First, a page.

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Antimicrobial susceptibility and synergy studies of Stenotrophomonas maltophilia isolates from patients with cystic fibrosis.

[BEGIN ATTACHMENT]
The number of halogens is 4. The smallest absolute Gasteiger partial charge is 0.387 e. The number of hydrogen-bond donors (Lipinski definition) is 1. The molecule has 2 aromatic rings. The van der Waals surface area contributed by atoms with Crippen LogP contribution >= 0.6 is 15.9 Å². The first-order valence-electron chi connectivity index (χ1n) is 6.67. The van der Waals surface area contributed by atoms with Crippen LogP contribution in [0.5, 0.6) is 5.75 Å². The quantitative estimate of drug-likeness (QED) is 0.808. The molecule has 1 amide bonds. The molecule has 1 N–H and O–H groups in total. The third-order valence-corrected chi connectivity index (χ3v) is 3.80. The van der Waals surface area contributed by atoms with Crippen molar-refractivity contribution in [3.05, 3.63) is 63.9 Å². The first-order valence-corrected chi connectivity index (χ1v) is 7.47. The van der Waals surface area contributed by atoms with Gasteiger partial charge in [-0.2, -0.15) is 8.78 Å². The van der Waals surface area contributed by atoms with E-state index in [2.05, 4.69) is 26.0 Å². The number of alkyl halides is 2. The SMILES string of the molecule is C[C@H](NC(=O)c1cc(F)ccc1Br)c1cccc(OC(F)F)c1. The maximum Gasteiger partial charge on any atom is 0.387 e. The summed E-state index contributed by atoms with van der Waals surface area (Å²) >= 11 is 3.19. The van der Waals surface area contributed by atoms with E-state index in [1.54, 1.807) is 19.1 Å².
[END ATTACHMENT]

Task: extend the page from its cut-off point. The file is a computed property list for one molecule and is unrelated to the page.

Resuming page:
Stenotrophomonas maltophilia is a newly emerging pathogen being detected with increasing frequency in patients with cystic fibrosis (CF). The impact of this multidrug-resistant organism on lung function is uncertain. The optimal treatment for S. maltophilia in CF patients is unknown. We studied the in vitro activity of ten antimicrobial agents, and conducted synergy studies by using checkerboard dilutions of eight pairs of antimicrobial agents against strains isolated from 673 CF patients from 1996 to 2001. This represents approximately 7 to 23% of the CF patients in the United States who harbor S. maltophilia annually. Doxycycline was the most active agent and inhibited 80% of 673 initial patient isolates, while trimethoprim-sulfamethoxazole inhibited only 16%. High concentrations of colistin proved more active than high concentrations of tobramycin and gentamicin. Serial isolates (n = 151) from individual patients over time (median, 290 days) showed minimal changes in resistance. Synergistic or additive activity was demonstrated by trimethoprim-sulfamethoxazole paired with ticarcillin-clavulanate (65% of strains), ciprofloxacin paired with ticarcillin-clavulanate (64% of strains), ciprofloxacin paired with piperacillin-tazobactam (59% of strains), trimethoprim-sulfamethoxazole paired with piperacillin-tazobactam (55% of strains), and doxycycline paired with ticarcillin-clavulanate (49% of strains). In all, 522 (78%) isolates were multidrug resistant (i.e., resistant to all agents in two or more antimicrobial classes) but 473 (91%) of these were inhibited by at least one antimicrobial combination (median, four; range, one to eight). To determine appropriate treatment for patients with CF, it is important to monitor the prevalence, antimicrobial susceptibility, and clinical impact of S. maltophilia in this patient population.

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